A spokeswoman for Boots, the UK's largest chemist chain, said it had seen an increase in the sale of hand sanitisers, but it still had stock available in its warehouses for online sale and in stores.
She also confirmed that there is currently a limit of two hand sanitisers per customer to ensure as many people as possible have access to the products.
A source told the PA news agency that Boots is concerned some of its products could be re-sold online.
The company has seen protective products of the kind it sells, for example face masks, appear on websites such as Amazon at prices far greater than those retailed by Boots.
A spokesman for LloydsPharmacy, which runs over 1,500 UK pharmacies, said it too was limiting the sale of hand gel products to two per person both online and in store.
"We know that having access to products like hand gels is extremely important to our customers, so we are doing everything we can to ensure availability, despite increasing demand and supply challenges," he said.
A spokesman for Well Pharmacy, which has more than 700 branches, said that despite a surge in demand for sanitising products it was currently "not limiting stocks to our customers" and working to maintain stock levels.
"This may result in stock being temporarily unavailable whilst it is replenished from our distribution centre," he added.
"We certainly have no intention of profiteering over the current situation by increasing prices."
On the Boots website, 250ml bottles of Carex hand wash can be bought for £1 each, while packs of six of the product are being advertised for in excess of £16 on Amazon.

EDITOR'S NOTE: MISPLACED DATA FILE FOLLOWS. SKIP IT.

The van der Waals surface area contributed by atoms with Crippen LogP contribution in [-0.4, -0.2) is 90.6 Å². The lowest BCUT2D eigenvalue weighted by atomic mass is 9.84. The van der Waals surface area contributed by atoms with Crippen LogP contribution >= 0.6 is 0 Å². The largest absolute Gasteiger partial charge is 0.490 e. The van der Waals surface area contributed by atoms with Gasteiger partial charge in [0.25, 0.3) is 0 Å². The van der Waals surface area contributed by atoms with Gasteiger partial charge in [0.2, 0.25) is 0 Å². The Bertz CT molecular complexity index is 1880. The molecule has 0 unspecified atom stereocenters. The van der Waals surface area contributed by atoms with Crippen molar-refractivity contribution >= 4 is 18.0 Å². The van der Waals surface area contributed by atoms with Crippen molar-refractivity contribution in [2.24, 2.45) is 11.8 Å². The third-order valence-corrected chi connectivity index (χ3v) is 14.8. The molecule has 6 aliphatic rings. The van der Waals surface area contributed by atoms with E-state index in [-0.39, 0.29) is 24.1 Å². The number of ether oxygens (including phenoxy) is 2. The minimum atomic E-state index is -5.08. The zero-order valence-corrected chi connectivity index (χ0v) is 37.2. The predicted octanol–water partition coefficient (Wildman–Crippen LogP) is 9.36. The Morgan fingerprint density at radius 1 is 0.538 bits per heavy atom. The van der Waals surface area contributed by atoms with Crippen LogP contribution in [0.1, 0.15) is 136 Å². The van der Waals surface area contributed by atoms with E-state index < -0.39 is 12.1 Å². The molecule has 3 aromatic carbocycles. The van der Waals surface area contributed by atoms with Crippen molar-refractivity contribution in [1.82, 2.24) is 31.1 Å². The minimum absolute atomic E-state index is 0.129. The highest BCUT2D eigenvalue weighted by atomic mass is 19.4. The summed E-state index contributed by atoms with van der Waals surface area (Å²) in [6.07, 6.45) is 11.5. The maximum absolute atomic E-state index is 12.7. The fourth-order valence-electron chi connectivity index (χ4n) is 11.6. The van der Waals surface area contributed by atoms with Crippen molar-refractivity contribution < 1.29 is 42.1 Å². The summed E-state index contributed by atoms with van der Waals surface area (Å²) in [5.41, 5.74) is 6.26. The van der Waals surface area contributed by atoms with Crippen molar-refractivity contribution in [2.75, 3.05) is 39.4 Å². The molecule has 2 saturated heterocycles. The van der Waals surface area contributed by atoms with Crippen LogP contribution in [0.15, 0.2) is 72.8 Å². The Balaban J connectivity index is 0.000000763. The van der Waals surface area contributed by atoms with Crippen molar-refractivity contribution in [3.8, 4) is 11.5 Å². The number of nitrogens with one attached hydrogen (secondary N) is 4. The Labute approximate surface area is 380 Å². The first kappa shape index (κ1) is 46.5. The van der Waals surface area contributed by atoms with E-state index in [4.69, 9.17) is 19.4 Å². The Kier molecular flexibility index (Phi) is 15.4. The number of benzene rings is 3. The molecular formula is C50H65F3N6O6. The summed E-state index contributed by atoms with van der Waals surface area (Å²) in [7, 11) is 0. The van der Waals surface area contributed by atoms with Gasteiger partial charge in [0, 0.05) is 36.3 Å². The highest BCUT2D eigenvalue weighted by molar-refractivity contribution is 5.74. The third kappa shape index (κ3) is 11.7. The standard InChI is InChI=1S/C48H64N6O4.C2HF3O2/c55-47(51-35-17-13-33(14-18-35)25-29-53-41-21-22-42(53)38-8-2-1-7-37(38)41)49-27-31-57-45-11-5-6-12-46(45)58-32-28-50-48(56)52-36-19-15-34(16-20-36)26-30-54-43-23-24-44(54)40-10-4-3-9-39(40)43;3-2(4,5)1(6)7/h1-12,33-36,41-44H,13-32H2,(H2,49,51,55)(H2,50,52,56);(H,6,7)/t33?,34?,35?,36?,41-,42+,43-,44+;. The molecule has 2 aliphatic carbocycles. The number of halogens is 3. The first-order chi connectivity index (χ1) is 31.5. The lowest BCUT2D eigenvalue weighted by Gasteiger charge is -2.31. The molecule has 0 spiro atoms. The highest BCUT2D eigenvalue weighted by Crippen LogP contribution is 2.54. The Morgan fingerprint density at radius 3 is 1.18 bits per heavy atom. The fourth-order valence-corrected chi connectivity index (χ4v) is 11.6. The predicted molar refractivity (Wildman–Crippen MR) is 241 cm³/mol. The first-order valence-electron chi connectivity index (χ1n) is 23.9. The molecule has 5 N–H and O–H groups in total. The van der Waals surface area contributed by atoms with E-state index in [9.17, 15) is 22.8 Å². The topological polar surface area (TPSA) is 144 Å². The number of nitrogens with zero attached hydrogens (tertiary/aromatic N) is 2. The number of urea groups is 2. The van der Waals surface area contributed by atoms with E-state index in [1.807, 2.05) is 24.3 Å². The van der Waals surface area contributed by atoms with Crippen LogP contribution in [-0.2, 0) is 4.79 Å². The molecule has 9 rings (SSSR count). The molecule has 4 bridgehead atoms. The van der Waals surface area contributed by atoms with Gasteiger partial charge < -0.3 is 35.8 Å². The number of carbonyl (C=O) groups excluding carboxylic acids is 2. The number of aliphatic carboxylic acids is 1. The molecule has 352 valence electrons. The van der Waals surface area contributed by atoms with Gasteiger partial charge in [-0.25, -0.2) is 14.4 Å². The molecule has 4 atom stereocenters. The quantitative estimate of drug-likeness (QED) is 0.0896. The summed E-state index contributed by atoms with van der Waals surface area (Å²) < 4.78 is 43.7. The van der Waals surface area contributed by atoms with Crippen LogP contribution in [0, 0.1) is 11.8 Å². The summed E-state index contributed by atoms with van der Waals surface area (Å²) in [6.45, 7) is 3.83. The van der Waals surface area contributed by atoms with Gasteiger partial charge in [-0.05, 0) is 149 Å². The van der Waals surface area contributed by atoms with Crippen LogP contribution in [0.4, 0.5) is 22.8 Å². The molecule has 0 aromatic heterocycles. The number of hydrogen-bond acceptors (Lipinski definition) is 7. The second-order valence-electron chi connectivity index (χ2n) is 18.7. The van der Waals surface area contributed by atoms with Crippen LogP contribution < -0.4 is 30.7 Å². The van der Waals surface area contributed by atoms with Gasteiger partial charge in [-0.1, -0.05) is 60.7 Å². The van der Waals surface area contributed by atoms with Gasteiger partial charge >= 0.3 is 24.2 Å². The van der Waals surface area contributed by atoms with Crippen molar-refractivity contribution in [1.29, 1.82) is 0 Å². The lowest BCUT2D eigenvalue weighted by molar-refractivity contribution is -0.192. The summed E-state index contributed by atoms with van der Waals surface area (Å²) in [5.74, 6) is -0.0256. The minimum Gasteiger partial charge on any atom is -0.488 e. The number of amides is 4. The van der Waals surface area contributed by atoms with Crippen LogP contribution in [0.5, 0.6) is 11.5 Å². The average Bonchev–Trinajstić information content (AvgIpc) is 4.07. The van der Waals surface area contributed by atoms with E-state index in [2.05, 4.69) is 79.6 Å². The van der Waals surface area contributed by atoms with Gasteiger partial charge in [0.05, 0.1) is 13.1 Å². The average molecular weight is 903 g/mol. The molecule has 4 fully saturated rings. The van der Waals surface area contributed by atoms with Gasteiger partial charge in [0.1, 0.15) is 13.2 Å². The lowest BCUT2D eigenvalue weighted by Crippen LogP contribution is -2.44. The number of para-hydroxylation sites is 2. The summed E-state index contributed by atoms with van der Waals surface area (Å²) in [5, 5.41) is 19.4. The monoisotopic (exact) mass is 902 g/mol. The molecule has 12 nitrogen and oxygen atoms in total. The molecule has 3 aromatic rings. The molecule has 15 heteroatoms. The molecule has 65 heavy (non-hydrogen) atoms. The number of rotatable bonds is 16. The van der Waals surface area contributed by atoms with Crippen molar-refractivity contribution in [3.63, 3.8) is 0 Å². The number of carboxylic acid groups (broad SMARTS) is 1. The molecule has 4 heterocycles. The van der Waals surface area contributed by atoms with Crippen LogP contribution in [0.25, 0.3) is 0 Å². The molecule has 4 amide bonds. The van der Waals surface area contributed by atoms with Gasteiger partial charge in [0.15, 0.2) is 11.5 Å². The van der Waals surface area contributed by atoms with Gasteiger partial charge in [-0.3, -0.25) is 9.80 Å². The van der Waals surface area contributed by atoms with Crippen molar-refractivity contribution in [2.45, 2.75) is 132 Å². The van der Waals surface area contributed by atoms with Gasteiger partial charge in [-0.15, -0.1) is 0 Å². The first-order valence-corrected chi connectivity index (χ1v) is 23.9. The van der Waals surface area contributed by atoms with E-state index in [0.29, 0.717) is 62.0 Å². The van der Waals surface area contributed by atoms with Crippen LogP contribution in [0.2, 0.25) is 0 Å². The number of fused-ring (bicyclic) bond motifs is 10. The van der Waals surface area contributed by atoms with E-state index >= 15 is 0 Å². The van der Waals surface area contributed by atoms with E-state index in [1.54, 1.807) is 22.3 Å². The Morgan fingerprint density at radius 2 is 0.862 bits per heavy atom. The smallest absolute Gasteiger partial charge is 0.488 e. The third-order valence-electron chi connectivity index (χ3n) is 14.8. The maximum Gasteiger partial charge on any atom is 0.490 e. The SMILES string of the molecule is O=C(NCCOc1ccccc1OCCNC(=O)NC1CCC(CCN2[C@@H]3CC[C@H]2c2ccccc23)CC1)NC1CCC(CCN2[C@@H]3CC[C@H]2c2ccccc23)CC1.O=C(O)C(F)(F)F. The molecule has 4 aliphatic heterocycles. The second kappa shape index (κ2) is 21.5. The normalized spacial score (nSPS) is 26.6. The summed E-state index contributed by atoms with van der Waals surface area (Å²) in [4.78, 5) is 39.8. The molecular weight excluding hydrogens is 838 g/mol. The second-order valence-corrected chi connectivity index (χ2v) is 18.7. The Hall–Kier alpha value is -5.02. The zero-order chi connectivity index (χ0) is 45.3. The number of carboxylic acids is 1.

A 100ml bottle of Cuticura hand gel is sold for £1.55 by Boots online, while on Amazon sellers are trying to fetch prices of £10 for a 50ml bottle.
On Twitter, users have shared photos of empty shelves in Boots branches as well as images revealing a shortage of hygiene products in some supermarkets.
They also posted photos of signs in Boots stores warning customers of the limit on hand sanitiser.
In the House of Commons on Tuesday, Health Secretary Matt Hancock was questioned on dwindling supplies of hand sanitising gel and whether the UK will have enough supplies of paracetamol.
He said: "Our no-deal planning and our no-deal stockpiles are playing an important part in making sure we are fully prepared and ready."
Sales of hand sanitiser in supermarkets more than tripled last month as worried customers flocked to protect themselves from coronavirus.
Sales soared by 255% during February, according to new data from Kantar Worldpanel.
Meanwhile, liquid soap sales increased 7% and household cleaning products rose 10%.
Andrew Opie, director of food and sustainability at the British Retail Consortium, said: "Sales of hand sanitiser have risen as individuals and businesses make sensible precautions to reduce the spread of coronavirus.
"Retailers are also taking necessary steps to meet the rise in demand for certain hygiene products."